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Spain’s regional elections reinforced the centre-right People’s Party (PP) on Sunday while dealing a blow to the opposition Socialists, early results showed, but failed to signal a clear path to avoid a third nationwide vote in December.
Two inconclusive general elections in December and June have plunged politicians into months of fruitless negotiations to try to assemble a government. Their inability to form a coalition means the country could be headed for a third election.
The ballots in the northern regions of Galicia and the Basque Country had been framed as potential game-changers to break the deadlock but Sunday’s results failed to significantly shift the balance of power at national level.
Acting Prime Minister Mariano Rajoy’s PP romped to an absolute majority in his native Galicia, a conservative stronghold, early results showed. The PP have ruled this rainy, northwestern region for most of Spain’s four-decade democracy.
The conservative regional party, the Basque Nationalist Party, won most votes in the Basque Country, as expected, although not enough to rule by majority. It will now seek a coalition partner, most likely the Socialists.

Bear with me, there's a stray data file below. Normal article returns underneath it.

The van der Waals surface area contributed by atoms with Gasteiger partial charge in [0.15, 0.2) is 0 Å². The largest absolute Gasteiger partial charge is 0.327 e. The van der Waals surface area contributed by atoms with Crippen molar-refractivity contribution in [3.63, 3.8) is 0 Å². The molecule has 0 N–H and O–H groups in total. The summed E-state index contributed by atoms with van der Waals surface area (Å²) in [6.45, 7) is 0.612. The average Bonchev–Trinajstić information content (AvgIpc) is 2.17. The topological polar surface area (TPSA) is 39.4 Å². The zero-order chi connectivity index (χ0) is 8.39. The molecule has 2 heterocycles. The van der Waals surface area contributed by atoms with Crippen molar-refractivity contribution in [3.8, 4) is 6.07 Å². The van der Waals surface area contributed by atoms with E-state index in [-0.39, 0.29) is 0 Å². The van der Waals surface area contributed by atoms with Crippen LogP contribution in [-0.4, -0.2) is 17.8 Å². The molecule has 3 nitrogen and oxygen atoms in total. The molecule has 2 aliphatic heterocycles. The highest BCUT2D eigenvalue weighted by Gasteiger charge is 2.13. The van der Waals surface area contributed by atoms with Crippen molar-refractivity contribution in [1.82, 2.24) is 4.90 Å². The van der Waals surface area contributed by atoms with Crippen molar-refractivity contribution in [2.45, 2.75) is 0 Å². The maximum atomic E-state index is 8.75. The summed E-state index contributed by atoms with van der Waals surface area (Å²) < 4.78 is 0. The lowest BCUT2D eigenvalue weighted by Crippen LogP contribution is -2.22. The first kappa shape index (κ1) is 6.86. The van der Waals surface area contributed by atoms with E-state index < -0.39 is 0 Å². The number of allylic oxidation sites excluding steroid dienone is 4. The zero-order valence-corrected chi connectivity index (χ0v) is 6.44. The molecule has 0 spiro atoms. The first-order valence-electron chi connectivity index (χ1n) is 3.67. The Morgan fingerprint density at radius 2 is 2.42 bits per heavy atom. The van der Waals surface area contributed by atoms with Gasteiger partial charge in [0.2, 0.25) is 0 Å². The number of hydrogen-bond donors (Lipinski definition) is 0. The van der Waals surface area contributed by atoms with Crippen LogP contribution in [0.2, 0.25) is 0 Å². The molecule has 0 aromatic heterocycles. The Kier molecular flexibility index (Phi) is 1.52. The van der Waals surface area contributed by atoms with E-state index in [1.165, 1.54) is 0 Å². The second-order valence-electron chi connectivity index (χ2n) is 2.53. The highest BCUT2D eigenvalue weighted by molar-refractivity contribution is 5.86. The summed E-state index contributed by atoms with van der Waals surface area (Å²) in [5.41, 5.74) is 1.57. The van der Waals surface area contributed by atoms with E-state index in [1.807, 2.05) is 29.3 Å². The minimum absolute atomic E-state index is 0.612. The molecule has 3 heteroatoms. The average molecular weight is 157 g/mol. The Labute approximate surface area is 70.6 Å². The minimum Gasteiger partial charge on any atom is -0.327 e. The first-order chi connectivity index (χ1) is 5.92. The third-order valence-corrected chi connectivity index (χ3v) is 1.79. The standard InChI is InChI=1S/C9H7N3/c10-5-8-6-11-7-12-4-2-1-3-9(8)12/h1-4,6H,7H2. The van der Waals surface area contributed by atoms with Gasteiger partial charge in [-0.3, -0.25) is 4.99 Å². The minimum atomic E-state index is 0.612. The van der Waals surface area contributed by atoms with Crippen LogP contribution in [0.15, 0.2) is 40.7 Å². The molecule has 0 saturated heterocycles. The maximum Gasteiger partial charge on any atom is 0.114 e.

In both ballots, the Socialists lost seats from previous elections four years ago and lost votes to anti-austerity newcomer Podemos (“We Can”).
The poor showing for the 137-year-old social democrat group will make it harder for leader Pedro Sanchez to form a coalition with Podemos and market-friendly Ciudadanos at national level, something he failed to do in any case following December’s general election.
The Socialists hold a leadership meeting on Oct. 1 to review their party’s position on government talks in Madrid. The party has steadfastly refused to abstain in a parliamentary vote of confidence to allow Rajoy to take a second term as prime minister in a minority PP-led government.
Sanchez goes weakened into the Socialist leaders’ forum after Sunday’s results and the party’s poor showing may re-open an internal leadership war.
It will become clearer after the gathering whether the Socialists will change their position ahead of the Oct. 31 deadline to form a government before a third election is called.
Polls show a third election is likely to favour the PP, although stopping short of handing Rajoy a majority, making another hung parliament with more negotiations to form a coalition likely.